Big data is changing established ways of working within real estate from the inside out.
Transaction data used in analysis is now days, rather than months old. Numerous site visits are no longer the first part of the buying or leasing process; long before investors or companies set foot in the building, they’ll have reviewed a shortlist that uses data to match their requirements to its plus and minus points.
As new technology gathers bigger amounts of data more effectively than ever before – and it becomes easier and more cost effective to store, organise and analyse the figures – it’s helping both investors and companies looking for space to drill down into risks and opportunities in much greater depth. In doing so, it’s facilitating informed real estate decisions, whether that’s gaining first-mover advantage or not missing out on a fast-moving development.
“Data has always been a central part of the real estate decision-making process yet traditionally it wasn’t collected digitally,” says Isaac Pernas, CIO of JLL for Southern Europe. “Now, mathematical models applied to big data are allowing the commercial real estate industry to assess and act on information in ways that were unthinkable in the past in terms of volume, timing and accuracy – not to mention improving market transparency and making it easier to predict future behaviours.”
Making sense of the data
Yet huge amounts of raw data are just the starting point. In fact, 90 percent of the world’s data has been created in the last two years.
“Mobile, the Internet of Things and other communication technologies have brought all business sectors to a new data reality where we have more data than we could process, or we do not process the correct parts,” says Pernas.
Firstly, it’s about getting good quality data, he explains. In Spain, for example, JLL is using data gathered from phones on Vodafone’s network to monitor changes in how people interact with the built environment and predict trends in its big cities.
Then, it requires the right algorithms and visualisations to spot the patterns and draw out the insights. Companies like Zoopla or Zillow that have disrupted the residential real estate markets are regularly refining their websites to provide clear information on current prices, buying and selling trends, and neighbourhood characteristics such as traffic level and demographics.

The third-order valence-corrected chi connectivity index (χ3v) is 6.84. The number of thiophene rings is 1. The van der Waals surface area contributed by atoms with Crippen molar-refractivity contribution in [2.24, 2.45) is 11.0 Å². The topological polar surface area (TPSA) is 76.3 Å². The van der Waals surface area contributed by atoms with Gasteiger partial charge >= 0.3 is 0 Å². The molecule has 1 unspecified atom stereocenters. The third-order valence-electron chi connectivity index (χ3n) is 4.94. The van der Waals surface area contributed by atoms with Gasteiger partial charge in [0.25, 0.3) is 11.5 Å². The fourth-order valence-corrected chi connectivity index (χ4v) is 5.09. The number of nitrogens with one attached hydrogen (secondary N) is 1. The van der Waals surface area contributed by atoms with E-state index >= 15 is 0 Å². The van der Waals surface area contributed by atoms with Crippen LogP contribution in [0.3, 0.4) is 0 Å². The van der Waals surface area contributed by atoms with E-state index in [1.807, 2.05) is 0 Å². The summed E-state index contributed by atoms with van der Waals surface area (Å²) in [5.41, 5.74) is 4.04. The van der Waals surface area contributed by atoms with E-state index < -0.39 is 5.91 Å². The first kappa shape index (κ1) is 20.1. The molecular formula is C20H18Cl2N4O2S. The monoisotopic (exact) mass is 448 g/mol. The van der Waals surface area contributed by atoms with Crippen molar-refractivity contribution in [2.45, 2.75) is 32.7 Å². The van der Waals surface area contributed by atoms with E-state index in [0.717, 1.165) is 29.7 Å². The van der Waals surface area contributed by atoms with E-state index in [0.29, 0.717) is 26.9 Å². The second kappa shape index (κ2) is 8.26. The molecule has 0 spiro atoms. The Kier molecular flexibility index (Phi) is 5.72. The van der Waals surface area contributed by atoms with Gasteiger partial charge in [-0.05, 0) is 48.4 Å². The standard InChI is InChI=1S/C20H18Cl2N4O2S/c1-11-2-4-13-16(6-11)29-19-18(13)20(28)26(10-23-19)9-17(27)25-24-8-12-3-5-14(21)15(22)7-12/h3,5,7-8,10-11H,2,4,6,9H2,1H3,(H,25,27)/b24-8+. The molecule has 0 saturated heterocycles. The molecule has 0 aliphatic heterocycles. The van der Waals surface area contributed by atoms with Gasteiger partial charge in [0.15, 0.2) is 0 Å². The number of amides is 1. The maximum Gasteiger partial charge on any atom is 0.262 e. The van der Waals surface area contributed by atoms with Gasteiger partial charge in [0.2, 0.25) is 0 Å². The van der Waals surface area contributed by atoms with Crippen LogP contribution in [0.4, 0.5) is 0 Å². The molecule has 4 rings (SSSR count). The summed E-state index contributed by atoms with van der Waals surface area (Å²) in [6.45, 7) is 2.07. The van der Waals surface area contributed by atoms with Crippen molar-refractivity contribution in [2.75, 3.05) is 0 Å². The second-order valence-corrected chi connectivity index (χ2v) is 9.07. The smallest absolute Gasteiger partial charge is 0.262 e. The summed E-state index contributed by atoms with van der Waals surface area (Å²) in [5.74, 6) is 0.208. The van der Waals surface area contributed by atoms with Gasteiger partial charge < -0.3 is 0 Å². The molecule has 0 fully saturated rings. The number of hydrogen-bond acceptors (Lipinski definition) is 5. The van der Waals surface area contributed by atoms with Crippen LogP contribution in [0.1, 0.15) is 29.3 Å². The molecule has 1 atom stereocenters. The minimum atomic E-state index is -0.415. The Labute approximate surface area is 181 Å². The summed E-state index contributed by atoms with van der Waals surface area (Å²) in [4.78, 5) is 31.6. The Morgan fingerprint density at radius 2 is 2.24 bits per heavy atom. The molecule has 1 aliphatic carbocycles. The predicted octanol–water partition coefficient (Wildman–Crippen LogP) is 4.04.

In commercial real estate, today’s models are drawing on a wider range of factors than even a few years ago, many at a hyperlocal rather than a city level from local air quality or popular commuting routes along with more traditional inputs such as the asking and closing prices of buildings.
Retailers, for example, want to know where their competitors are located, what’s the economic and social profile of people visiting a certain area and how people’s movements on the streets are linked with their economic transactions in those spaces.
“Today’s models allow for greater precision and customisation in line with different requirements,” says Pernas. “We can understand what has happened in a specific location in the past 10 years even if we have never been there and make decisions about any location on which we have data with high accuracy. This was unthinkable some years ago when consultants had to travel to any location to study it.”
Generating the right insights also requires specialist skills. “This is why we are seeing a real boom in demand for big data experts not just in real estate but across the wider business world,” says Pernas. He points to a report from the EAE Business School indicating that big data experts are the most in-demand professionals, accounting for one in every ten new openings. Back in 2017, IBM also predicted that the number of Data Science and Analytics job listings in the U.S. is projected to grow by nearly 364,000 listings to around 2.7 million by 2020.
Data in demand
Demand for big data analysis is only set to increase as more powerful technology hits the market – and becomes more affordable. The technical challenges in terms of processing and storing all the new data coming in from potentially billions of sensors, is just part of the picture.
There are also big social and ethical implications. “The new way to develop big data algorithms is based on learning from data patterns,” says Pernas. “If the data that feeds these models is biased, the decisions that the model makes will be biased too.”
Growing privacy concerns are putting the onus on analysts to collect and use data responsibly as it becomes an increasingly embedded part of real estate business processes – and delivers a significant competitive advantage.
“Big data is becoming the norm in all companies, the same way that they have an IT or an administration department,” says Pernas. “Companies which are not able to integrate it will simply cease to exist in one or two economic cycles, losing the possibility to reposition themselves and monetize their data, either by improving their services, or by selling knowledge.”
With technology moving at a rapid rate and big data set to be a $103 billion industry by 2027, according to market research firm Wikibon, attracting high-quality data scientists and developing fresh algorithms that can provide top quality insights remains a priority for real estate.
“If you ask the right questions and use the correct tools to extract the data with the help of a skilled team, you will surely get new answers, advise clients with more accuracy or make decisions with more background information than ever before,” concludes Pernas.